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Volume-Pressure Hysteresis of the Lungs

  • Robert R. Mercer

Abstract

Recoil due to tissue elastic forces and surface tension are the principal mechanisms which counter balance the inflating transpulmonary pressure of the lungs. The stress-strain properties of the elastic elements and surface tension-area relationships of surfactant are not sufficient to describe the mechanical behavior of the lungs because of the complex arrangement of the alveoli and alveolar ducts (Figure 1.).

Keywords

Collagen Fiber Collagen Fibril Elastic Element Transpulmonary Pressure Alveolar Septum 
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References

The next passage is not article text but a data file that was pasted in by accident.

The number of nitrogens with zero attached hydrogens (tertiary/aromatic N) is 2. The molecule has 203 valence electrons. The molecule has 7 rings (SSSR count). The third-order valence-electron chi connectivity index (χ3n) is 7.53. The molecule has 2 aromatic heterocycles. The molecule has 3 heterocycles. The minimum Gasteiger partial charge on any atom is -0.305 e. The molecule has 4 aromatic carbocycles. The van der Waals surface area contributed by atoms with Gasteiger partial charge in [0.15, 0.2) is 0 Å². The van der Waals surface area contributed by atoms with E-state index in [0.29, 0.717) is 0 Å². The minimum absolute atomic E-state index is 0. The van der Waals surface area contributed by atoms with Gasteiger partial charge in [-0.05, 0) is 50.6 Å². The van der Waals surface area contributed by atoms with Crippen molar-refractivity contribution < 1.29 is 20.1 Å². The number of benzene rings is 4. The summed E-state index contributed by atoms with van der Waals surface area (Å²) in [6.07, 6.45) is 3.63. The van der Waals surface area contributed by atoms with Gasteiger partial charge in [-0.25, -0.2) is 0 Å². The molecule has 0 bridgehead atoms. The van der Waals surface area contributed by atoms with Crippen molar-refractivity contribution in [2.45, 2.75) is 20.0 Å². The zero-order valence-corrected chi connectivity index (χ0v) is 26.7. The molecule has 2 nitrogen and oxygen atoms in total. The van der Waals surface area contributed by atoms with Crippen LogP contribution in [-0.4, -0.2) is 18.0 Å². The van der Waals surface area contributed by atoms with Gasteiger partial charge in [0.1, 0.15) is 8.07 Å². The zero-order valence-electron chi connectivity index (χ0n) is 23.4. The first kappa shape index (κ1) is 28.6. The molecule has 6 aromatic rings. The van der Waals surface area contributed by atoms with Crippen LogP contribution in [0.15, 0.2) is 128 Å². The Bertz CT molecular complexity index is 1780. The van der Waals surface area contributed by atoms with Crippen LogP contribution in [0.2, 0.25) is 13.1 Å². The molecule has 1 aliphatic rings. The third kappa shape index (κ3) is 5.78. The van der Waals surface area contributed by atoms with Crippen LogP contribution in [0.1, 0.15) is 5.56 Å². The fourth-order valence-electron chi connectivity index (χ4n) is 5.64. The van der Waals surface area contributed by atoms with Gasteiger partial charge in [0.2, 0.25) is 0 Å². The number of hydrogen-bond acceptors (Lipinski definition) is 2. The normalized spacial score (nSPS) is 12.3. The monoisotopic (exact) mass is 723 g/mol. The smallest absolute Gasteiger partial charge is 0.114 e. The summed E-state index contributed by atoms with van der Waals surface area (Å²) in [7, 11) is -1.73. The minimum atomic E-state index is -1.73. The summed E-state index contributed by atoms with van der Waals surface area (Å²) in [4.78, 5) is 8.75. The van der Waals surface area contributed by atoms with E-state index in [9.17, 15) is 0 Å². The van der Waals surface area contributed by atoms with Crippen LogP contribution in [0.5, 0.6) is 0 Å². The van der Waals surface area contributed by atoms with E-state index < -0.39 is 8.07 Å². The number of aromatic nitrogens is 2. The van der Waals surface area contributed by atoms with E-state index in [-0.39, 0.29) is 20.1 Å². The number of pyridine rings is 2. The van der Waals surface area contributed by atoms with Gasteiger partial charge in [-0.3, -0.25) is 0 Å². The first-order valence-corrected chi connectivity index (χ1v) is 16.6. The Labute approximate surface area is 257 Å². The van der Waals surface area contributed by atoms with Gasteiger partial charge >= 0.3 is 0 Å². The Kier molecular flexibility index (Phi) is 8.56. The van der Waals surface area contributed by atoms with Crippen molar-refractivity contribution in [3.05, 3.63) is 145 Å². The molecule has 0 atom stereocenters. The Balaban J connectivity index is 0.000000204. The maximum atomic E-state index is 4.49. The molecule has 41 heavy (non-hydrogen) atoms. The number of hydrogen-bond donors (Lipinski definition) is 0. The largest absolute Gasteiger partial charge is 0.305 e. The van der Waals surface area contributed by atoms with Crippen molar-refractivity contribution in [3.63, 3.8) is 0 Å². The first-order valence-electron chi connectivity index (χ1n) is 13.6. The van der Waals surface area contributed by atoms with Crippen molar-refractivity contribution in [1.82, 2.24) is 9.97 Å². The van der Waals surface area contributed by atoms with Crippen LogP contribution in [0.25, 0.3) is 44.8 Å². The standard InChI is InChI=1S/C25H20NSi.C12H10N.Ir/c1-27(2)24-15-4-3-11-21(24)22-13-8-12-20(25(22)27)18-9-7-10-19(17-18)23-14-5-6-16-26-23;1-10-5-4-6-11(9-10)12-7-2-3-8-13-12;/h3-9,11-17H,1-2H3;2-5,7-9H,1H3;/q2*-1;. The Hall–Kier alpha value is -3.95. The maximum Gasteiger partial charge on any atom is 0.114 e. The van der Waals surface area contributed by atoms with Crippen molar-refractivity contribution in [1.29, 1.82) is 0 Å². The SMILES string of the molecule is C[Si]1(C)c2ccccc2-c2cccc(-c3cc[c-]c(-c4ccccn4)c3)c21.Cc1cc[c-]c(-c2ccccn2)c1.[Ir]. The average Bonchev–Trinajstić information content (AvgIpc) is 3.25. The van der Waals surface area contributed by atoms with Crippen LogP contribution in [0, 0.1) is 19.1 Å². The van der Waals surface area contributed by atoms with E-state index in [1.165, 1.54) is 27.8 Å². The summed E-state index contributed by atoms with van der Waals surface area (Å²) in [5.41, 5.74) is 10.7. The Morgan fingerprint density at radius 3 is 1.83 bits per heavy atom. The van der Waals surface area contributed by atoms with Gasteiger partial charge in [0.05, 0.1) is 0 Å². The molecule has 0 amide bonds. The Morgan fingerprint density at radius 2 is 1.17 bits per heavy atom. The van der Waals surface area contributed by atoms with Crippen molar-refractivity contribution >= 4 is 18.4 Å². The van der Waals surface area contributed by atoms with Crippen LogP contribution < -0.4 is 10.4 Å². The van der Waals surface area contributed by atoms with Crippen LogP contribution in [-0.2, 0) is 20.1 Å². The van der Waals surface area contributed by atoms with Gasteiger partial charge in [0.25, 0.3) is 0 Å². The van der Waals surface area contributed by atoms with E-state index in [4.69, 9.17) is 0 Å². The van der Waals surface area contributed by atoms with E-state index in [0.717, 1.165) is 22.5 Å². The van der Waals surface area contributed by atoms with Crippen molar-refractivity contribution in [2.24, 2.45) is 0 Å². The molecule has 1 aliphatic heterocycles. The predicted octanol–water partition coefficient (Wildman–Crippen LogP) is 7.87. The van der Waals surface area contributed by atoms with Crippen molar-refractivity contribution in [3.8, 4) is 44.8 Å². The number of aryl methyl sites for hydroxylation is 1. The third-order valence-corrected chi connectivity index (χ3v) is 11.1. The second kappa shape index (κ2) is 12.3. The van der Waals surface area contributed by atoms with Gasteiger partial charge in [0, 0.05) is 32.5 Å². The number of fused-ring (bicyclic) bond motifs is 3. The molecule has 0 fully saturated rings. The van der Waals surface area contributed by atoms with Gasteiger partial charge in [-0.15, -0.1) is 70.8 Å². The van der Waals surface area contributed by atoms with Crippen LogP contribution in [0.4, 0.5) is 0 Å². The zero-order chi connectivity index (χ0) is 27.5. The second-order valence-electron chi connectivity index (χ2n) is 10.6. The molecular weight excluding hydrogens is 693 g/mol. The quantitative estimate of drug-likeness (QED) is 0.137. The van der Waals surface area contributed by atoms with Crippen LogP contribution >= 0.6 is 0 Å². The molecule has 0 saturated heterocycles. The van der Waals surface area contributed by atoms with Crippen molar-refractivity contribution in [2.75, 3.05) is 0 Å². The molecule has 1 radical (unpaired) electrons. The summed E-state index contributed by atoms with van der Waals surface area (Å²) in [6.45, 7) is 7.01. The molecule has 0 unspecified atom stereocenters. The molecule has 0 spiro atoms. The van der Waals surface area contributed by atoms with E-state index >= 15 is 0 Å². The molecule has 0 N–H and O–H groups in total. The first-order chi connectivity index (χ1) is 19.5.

1. Mercer, R. R., and J. D. Crapo. Three-dimensional reconstruction of the rat acinus. J. Appl. Physiol. 63: 785–794,1987.Google Scholar
  2. Mercer, R. R, and J. D. Crapo. The structure of the gas exchange region of the lungs determined by three-dimensional reconstruction. In: Toxicology of the Lung. D. E. Gardner, J. D. Crapo, and E. J. Massaro, eds., Raven Press, New York,1988.Google Scholar
  3. Mercer, R.R., and J.D. Crapo. The spatial distribution of collagen and elastin fibers in the lungs. J. Appl. Physiol, (in press), 1990.Google Scholar
  4. Mercer, R.R., M.L. Russell and J.D. Crapo. Species variations in alveolar septal wall connective tissue fibers. Am Rev Resp Dis, 141,A714, 1990.Google Scholar

Copyright information

© Springer-Verlag New York, Inc. 1990

Authors and Affiliations

  • Robert R. Mercer
    • 1
  1. 1.Duke UniversityUSA

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